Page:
Washington's latest budget stalemate looks so similar to the fractious fiscal fights of the last few years that the weary and worn-out are calling the Capitol's impasse the new normal. Who can blame them, really? Budget battles have become a show, a way to score points with each party's base. Principled compromise? Ha.
Look at the debate that Texas Republican Sen. Ted Cruz has sparked over defunding Obamacare, otherwise known as the Affordable Care Act.
Conservatives from Karl Rove to The Wall Street Journal's editorial page to Mitt Romney have warned that this is the wrong political battle for Cruz and crowd to fight.
The warnings keep coming because Senate Republicans lack the votes to cut off funding.
Plus, there is that fellow in the White House, the one who staked his first term on passage of this legislation. What's he going to do, suddenly kill his own legacy?
Still, Cruz battles on. He sees his duty as trying to stop bad legislation, much like House Republicans took it upon themselves last week to cut off Obamacare funding.
But the Senate is not the House, which is why Cruz would be best advised to drop the fight, including for his party's sake. He need not just take our suggestion. Rove best summed up the political case against the defunding strategy when he wrote in The Wall Street Journal that the doomed effort would only strengthen the president and alienate independents from the GOP.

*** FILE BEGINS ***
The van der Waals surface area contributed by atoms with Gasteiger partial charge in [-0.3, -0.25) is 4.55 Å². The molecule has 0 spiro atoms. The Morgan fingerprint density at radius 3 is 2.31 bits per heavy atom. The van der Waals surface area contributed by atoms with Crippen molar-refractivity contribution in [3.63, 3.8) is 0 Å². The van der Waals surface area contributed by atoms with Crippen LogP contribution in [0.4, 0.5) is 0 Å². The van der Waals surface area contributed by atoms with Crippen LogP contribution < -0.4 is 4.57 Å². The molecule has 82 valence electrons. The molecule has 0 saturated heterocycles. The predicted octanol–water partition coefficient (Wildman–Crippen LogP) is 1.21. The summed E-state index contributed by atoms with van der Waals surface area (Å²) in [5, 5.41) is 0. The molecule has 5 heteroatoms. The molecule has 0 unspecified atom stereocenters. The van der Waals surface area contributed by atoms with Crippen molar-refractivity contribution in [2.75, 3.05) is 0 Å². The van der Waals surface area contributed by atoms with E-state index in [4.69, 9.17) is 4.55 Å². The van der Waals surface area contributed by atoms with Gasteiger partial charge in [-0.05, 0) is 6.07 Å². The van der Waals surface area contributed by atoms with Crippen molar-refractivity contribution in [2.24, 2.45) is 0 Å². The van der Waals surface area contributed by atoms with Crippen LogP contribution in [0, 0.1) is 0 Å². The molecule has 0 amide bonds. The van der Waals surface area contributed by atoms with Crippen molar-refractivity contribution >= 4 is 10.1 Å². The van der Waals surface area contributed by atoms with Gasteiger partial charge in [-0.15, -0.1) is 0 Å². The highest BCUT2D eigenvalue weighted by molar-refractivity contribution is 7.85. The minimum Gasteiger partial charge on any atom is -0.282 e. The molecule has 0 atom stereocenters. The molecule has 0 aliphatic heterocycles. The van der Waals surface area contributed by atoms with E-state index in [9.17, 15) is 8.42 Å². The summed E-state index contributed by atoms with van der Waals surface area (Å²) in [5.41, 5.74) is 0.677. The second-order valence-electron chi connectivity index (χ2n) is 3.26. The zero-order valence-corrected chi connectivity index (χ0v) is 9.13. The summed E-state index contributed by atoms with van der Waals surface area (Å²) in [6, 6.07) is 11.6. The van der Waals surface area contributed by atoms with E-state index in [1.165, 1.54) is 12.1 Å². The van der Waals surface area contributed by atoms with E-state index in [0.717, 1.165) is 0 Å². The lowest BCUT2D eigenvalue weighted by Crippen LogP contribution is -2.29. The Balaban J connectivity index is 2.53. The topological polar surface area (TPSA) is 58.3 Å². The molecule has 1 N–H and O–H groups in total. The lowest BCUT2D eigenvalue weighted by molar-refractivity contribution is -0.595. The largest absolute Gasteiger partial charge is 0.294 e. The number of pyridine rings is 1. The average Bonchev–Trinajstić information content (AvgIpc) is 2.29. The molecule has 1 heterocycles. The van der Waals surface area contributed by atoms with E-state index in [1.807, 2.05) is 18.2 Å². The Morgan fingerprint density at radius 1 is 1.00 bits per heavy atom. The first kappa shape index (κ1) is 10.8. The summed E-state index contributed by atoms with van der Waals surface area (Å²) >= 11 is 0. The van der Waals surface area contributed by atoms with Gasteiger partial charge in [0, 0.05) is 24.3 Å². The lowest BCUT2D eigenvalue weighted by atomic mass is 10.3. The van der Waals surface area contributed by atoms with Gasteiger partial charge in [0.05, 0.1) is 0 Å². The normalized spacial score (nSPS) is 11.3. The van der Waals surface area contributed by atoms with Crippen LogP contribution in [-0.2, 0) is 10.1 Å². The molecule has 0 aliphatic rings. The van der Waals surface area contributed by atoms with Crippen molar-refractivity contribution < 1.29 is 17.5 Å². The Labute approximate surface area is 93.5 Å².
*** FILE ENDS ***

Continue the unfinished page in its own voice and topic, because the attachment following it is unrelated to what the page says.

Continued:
For his part, President Barack Obama needs to do much more to keep Washington from devolving into the legislative equivalent of mud wrestling.
The fiscal year ends Monday. That deadline is what's prompting all the talk you're hearing about a government shutdown. And shortly after Monday, a vote comes up on increasing the ceiling on how much money Washington can borrow.
But what's the president doing? Mostly telling GOP House Speaker John Boehner that he's not willing to negotiate.
Really? So, the president of the United States will negotiate with the leader of Russia over chemical weapons in Syria but not with the speaker of the House in his own country over a debt reduction plan? That's interesting.
The president may not like Republicans on Capitol Hill, but he can't afford to simply sit on the mountaintop. He needs to engage them on a series of measures that could rein in spending on Medicare and other entitlement programs.
And if the president becomes willing to deal, Boehner must risk his own political capital.
House Republicans will be restive, but the nation's budget crisis is not going away on its own. The situation needs principled compromise, which remains scarce in Washington.